Transendocardial/c-KIT+ CSC and/or autologous BMSC

5 million CSC and/or 150 million BMSC

6,12 and 24 months

N/A (in progress)

N/A (in progress)

Allogenic cardiac tissue derived stem cells


NCT01458405 (Capricor Inc.)

Phase I/II, randomized, double blind, placebo-controlled

134 estimated enrolled patients

Intracoronary /Cardiosphere derived cells

25 million cells

6 and 12 months

N/A (in progress)

N/A (in progress)


NCT02293603 (Capricor Inc.)

Phase I, randomized, double blind, placebo-controlled

42 patients

Intracoronary /Cardiosphere derived cells

37.5-75 million cells

6 and 12 months

Increased LVEF (+17.5%) in the short term (in progress)

No preliminary major adverse cardiac events (in progress)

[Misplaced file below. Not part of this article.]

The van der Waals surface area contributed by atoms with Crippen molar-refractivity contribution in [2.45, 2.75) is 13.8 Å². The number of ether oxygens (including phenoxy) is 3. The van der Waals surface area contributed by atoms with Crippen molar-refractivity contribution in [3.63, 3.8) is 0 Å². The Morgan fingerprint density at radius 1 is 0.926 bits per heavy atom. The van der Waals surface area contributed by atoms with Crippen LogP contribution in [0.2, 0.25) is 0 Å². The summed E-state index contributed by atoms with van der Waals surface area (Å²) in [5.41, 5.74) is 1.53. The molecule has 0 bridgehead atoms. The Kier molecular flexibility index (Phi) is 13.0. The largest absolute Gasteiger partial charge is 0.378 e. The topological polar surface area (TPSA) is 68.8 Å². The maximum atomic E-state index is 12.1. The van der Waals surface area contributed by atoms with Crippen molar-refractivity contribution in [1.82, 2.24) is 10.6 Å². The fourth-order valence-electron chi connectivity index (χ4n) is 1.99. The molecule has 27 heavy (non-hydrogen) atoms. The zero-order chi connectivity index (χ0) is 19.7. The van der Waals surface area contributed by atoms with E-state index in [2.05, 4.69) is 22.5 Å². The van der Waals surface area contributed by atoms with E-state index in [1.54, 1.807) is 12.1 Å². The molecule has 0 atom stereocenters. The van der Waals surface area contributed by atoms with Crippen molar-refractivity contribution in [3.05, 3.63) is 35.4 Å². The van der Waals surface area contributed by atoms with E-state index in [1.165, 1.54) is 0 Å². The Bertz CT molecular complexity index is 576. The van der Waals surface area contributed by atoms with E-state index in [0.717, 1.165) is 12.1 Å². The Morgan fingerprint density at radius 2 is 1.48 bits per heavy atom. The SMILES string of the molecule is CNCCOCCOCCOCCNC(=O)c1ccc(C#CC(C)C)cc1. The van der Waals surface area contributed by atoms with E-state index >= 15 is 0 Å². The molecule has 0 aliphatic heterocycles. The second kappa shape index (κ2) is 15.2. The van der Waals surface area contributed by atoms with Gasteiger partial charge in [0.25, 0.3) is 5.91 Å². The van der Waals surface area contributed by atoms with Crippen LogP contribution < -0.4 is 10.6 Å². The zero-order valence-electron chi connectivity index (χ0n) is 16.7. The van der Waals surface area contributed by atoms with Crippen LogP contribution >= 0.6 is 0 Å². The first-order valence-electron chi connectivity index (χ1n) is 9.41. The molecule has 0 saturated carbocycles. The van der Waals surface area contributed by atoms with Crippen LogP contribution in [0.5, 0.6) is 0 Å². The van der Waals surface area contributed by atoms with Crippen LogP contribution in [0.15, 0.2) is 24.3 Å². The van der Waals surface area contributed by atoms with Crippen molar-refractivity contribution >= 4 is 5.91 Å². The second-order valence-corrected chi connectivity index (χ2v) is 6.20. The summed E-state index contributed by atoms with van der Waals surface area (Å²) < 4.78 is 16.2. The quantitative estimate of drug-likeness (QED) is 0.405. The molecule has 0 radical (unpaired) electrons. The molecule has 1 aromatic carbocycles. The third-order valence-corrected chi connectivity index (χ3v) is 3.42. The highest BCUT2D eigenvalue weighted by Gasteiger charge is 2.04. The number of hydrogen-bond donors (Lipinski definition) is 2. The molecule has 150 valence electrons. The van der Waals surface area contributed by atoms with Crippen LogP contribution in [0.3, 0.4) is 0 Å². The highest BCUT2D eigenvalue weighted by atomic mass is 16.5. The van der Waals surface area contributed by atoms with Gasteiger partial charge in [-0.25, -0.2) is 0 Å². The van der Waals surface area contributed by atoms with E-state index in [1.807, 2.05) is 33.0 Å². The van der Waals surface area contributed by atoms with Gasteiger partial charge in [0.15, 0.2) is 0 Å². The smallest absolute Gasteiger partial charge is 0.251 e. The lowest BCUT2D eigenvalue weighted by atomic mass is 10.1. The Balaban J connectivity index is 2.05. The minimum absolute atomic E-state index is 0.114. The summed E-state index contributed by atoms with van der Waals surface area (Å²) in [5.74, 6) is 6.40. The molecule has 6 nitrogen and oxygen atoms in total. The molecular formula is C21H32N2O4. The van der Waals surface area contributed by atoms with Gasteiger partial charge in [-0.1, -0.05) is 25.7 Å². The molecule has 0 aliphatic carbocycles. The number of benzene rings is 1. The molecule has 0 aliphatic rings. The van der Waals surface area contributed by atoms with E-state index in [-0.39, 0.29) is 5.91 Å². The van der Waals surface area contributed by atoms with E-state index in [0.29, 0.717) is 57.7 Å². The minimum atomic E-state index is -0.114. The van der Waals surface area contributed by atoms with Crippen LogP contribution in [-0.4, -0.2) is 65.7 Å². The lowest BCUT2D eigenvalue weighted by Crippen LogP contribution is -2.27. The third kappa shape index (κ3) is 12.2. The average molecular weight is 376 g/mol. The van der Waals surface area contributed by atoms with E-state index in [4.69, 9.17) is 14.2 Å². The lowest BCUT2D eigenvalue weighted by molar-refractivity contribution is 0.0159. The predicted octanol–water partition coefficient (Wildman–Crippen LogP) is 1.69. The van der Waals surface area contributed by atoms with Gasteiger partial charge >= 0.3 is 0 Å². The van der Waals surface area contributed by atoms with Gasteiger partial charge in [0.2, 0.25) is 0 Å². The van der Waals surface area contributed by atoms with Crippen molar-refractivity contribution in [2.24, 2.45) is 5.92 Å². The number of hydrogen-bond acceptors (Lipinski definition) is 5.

NCT02439398 (Coretherapix)

Phase I/II, first-in- human, randomized, double-blind, placebo-controlled

55 patients

Intracoronary /allogeneic human CSC

11, 22, 35 million cells (dose-escalation)

6 and 12 months


No preliminary major adverse cardiac events

Embryonic stem cells derived CSC


NCT02057900 (Assistance Publique-Hopitaux de paris )

Phase I, open-label, single group assignment (non randomized)

6 estimated enrolled patients (recruiting participants)

Epicardial delivery/Human embryonic stem cell-derived SSEA1+Isl1+CSC in fibrin patch

4 million cells within a fibrin patch

3,6 and 12 months

Increased LVEF (+10%) in first clinical case (in progress)

No preliminary major adverse cardiac events (in progress)

Table 1: Clinical trials using CSC in ischemic heart disease.

N/A: Not Available; NCT: National Clinical Trial